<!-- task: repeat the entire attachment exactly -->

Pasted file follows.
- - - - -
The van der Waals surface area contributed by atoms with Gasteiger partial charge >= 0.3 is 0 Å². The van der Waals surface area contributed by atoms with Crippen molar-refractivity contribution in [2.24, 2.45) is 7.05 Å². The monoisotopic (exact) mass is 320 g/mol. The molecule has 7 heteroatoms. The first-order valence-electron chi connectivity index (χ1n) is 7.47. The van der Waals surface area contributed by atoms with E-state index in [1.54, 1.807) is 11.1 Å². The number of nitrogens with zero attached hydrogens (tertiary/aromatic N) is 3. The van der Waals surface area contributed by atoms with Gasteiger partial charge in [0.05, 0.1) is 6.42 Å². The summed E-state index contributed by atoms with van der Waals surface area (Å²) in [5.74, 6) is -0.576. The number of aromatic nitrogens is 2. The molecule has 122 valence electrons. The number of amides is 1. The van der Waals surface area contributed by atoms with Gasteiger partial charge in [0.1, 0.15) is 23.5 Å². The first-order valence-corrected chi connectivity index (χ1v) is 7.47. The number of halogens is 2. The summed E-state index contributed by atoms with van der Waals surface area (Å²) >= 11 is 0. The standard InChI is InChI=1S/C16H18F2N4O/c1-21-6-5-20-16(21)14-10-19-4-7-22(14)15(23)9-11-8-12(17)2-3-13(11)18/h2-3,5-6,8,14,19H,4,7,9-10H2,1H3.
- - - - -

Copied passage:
The van der Waals surface area contributed by atoms with Gasteiger partial charge >= 0.3 is 0 Å². The van der Waals surface area contributed by atoms with Crippen molar-refractivity contribution in [2.24, 2.45) is 7.05 Å². The monoisotopic (exact) mass is 320 g/mol. The molecule has 7 heteroatoms. The first-order valence-electron chi connectivity index (χ1n) is 7.47. The van der Waals surface area contributed by atoms with E-state index in [1.54, 1.807) is 11.1 Å². The number of nitrogens with zero attached hydrogens (tertiary/aromatic N) is 3. The van der Waals surface area contributed by atoms with Gasteiger partial charge in [0.05, 0.1) is 6.42 Å². The summed E-state index contributed by atoms with van der Waals surface area (Å²) in [5.74, 6) is -0.576. The number of aromatic nitrogens is 2. The molecule has 122 valence electrons. The number of amides is 1. The van der Waals surface area contributed by atoms with Gasteiger partial charge in [0.1, 0.15) is 23.5 Å². The first-order valence-corrected chi connectivity index (χ1v) is 7.47. The number of halogens is 2. The summed E-state index contributed by atoms with van der Waals surface area (Å²) >= 11 is 0. The standard InChI is InChI=1S/C16H18F2N4O/c1-21-6-5-20-16(21)14-10-19-4-7-22(14)15(23)9-11-8-12(17)2-3-13(11)18/h2-3,5-6,8,14,19H,4,7,9-10H2,1H3.